Provide a concluding statement or section that follows from and supports the argument presented.
Write informative/explanatory texts to examine a topic and convey ideas, concepts, and information through the selection, organization, and analysis of relevant content.
Introduce a topic clearly, previewing what is to follow; organize ideas, concepts, and information into broader categories; include formatting (e.g., headings), graphics (e.g., charts, tables), and multimedia when useful to aiding comprehension.
Develop the topic with relevant, well-chosen facts, definitions, concrete details, quotations, or other information and examples.
Use appropriate and varied transitions to create cohesion and clarify the relationships among ideas and concepts.
Use a variety of transition words, phrases, and clauses to convey sequence, signal shifts from one time frame or setting to another, and show the relationships among experiences and events.
Produce clear and coherent writing in which the development, organization, and style are appropriate to task, purpose, and audience.
With some guidance and support from peers and adults, develop and strengthen writing as needed by planning, revising, editing, rewriting, or trying a new approach, focusing on how well purpose and audience have been addressed.
Use technology, including the Internet, to produce and publish writing and present the relationships between information and ideas efficiently as well as to interact and collaborate with others.
Conduct short research projects to answer a question (including a self-generated question), drawing on several sources and generating additional related, focused questions that allow for multiple avenues of exploration.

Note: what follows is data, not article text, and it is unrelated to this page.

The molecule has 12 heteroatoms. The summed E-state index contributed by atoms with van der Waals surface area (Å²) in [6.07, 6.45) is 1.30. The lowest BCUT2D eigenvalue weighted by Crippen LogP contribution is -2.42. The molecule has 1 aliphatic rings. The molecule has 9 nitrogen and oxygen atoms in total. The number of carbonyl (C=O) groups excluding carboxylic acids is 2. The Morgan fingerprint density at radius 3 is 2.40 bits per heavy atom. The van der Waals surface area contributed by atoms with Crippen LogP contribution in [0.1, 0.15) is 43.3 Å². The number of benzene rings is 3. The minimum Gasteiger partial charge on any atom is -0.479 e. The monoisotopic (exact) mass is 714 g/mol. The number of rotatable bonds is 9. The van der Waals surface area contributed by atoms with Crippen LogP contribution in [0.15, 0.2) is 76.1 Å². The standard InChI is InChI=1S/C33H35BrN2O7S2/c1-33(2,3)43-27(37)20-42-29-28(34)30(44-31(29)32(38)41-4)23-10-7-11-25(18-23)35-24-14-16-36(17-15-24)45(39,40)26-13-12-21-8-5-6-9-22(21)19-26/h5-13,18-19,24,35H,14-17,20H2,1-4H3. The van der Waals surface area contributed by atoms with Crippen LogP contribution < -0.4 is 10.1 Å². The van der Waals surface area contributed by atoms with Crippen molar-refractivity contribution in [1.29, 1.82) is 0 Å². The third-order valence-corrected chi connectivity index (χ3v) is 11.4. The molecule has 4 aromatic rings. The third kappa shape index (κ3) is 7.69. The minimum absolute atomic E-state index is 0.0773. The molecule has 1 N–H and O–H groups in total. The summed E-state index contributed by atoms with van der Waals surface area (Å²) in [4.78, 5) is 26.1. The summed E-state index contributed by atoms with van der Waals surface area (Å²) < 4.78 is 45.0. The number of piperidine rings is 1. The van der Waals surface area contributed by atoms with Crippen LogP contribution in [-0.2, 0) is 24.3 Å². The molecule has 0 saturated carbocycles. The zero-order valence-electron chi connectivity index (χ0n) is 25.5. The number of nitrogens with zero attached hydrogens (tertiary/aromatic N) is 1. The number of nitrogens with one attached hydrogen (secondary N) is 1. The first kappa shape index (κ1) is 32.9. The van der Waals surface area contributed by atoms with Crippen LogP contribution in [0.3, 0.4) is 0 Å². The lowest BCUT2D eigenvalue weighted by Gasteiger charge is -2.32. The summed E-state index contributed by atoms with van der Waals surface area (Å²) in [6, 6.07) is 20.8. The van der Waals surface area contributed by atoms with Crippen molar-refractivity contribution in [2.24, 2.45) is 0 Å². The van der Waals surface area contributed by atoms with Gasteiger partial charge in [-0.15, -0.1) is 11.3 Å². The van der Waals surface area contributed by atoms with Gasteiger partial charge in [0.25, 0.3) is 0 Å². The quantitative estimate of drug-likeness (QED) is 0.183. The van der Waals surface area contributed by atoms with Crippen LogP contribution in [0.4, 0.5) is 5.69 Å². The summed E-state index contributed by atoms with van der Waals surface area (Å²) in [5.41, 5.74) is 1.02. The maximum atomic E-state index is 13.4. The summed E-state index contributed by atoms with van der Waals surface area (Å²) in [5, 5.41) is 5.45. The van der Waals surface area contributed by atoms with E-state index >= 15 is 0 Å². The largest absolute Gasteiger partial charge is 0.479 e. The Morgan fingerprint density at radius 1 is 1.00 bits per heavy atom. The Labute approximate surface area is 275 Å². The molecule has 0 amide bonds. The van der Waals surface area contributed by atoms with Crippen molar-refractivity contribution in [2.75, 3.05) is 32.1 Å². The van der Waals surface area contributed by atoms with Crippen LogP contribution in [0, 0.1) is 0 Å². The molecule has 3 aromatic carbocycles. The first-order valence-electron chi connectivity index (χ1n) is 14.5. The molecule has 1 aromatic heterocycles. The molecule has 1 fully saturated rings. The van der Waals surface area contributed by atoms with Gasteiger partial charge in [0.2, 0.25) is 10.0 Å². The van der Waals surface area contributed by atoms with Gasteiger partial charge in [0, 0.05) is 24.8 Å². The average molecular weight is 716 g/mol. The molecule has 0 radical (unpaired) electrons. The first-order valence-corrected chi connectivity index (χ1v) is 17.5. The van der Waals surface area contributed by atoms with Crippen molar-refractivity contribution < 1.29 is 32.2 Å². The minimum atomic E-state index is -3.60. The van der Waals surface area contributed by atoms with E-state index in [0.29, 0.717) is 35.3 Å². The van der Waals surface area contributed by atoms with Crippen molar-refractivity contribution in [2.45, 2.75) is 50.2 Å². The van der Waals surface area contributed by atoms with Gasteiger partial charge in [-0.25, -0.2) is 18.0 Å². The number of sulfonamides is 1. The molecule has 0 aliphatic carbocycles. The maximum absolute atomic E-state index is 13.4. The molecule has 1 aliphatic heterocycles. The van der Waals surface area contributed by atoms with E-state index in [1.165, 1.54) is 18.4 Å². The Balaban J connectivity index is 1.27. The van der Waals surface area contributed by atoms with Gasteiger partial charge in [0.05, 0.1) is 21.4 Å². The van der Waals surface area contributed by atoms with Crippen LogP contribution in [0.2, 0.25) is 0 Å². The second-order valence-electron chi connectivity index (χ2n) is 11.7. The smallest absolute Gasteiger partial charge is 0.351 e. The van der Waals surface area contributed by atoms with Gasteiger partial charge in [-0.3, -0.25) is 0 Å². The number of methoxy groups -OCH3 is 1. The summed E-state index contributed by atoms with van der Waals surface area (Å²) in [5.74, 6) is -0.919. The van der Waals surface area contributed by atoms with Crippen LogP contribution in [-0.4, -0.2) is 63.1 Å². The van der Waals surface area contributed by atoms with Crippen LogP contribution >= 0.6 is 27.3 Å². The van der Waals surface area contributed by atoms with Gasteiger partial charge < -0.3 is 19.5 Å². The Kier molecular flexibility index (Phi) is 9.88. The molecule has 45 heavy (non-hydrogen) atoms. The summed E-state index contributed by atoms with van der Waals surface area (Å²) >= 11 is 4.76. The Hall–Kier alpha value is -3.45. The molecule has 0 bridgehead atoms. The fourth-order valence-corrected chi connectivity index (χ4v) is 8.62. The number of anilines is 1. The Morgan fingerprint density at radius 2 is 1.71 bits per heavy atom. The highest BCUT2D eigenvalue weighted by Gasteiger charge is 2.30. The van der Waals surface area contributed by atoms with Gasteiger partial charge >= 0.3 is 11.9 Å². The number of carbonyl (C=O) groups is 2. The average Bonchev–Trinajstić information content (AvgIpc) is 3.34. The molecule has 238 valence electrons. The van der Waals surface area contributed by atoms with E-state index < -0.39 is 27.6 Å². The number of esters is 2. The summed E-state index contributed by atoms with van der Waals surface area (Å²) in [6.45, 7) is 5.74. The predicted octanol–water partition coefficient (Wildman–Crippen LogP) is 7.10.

Draw evidence from literary or informational texts to support analysis, reflection, and research.
Gather relevant information from multiple print and digital sources, using search terms effectively; assess the credibility and accuracy of each source; and quote or paraphrase the data and conclusions of others while avoiding plagiarism and following a standard format for citation.
Apply grade 8 Reading standards to literary nonfiction (e.g., “Delineate and evaluate the argument and specific claims in a text, assessing whether the reasoning is sound and the evidence is relevant and sufficient; recognize when irrelevant evidence is introduced”).
Engage effectively in a range of collaborative discussions (one-on-one, in groups, and teacher-led) with diverse partners on grade 8 topics, texts, and issues, building on others’ ideas and expressing their own clearly.
Come to discussions prepared, having read or researched material under study; explicitly draw on that preparation by referring to evidence on the topic, text, or issue to probe and reflect on ideas under discussion.
Follow rules for collegial discussions and decision-making, track progress toward specific goals and deadlines, and define individual roles as needed.
Pose questions that connect the ideas of several speakers and respond to others’ questions and comments with relevant evidence, observations, and ideas.
Acknowledge new information expressed by others, and, when warranted, qualify or justify their own views in light of the evidence presented.
Analyze the purpose of information presented in diverse media and formats (e.g., visually, quantitatively, orally) and evaluate the motives (e.g., social, commercial, political) behind its presentation.